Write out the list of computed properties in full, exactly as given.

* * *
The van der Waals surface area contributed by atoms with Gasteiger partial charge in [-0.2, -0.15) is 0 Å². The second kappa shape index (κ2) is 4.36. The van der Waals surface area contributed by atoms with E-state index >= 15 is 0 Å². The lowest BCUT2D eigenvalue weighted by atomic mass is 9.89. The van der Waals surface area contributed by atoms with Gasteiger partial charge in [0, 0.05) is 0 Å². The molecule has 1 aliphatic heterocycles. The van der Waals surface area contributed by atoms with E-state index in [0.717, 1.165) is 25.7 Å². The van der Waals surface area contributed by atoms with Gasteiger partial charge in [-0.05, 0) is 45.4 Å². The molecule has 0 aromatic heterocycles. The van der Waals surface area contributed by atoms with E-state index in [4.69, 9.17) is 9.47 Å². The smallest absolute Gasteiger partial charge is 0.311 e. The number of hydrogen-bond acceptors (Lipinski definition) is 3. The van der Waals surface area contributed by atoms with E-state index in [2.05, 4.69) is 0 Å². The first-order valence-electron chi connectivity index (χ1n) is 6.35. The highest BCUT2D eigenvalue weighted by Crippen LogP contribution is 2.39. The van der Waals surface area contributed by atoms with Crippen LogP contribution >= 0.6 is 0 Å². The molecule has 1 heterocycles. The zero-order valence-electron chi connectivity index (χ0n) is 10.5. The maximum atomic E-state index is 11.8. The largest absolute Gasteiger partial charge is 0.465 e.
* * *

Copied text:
The van der Waals surface area contributed by atoms with Gasteiger partial charge in [-0.2, -0.15) is 0 Å². The second kappa shape index (κ2) is 4.36. The van der Waals surface area contributed by atoms with E-state index >= 15 is 0 Å². The lowest BCUT2D eigenvalue weighted by atomic mass is 9.89. The van der Waals surface area contributed by atoms with Gasteiger partial charge in [0, 0.05) is 0 Å². The molecule has 1 aliphatic heterocycles. The van der Waals surface area contributed by atoms with E-state index in [0.717, 1.165) is 25.7 Å². The van der Waals surface area contributed by atoms with Gasteiger partial charge in [-0.05, 0) is 45.4 Å². The molecule has 0 aromatic heterocycles. The van der Waals surface area contributed by atoms with E-state index in [4.69, 9.17) is 9.47 Å². The smallest absolute Gasteiger partial charge is 0.311 e. The number of hydrogen-bond acceptors (Lipinski definition) is 3. The van der Waals surface area contributed by atoms with E-state index in [2.05, 4.69) is 0 Å². The first-order valence-electron chi connectivity index (χ1n) is 6.35. The highest BCUT2D eigenvalue weighted by Crippen LogP contribution is 2.39. The van der Waals surface area contributed by atoms with Crippen LogP contribution >= 0.6 is 0 Å². The molecule has 1 heterocycles. The zero-order valence-electron chi connectivity index (χ0n) is 10.5. The maximum atomic E-state index is 11.8. The largest absolute Gasteiger partial charge is 0.465 e.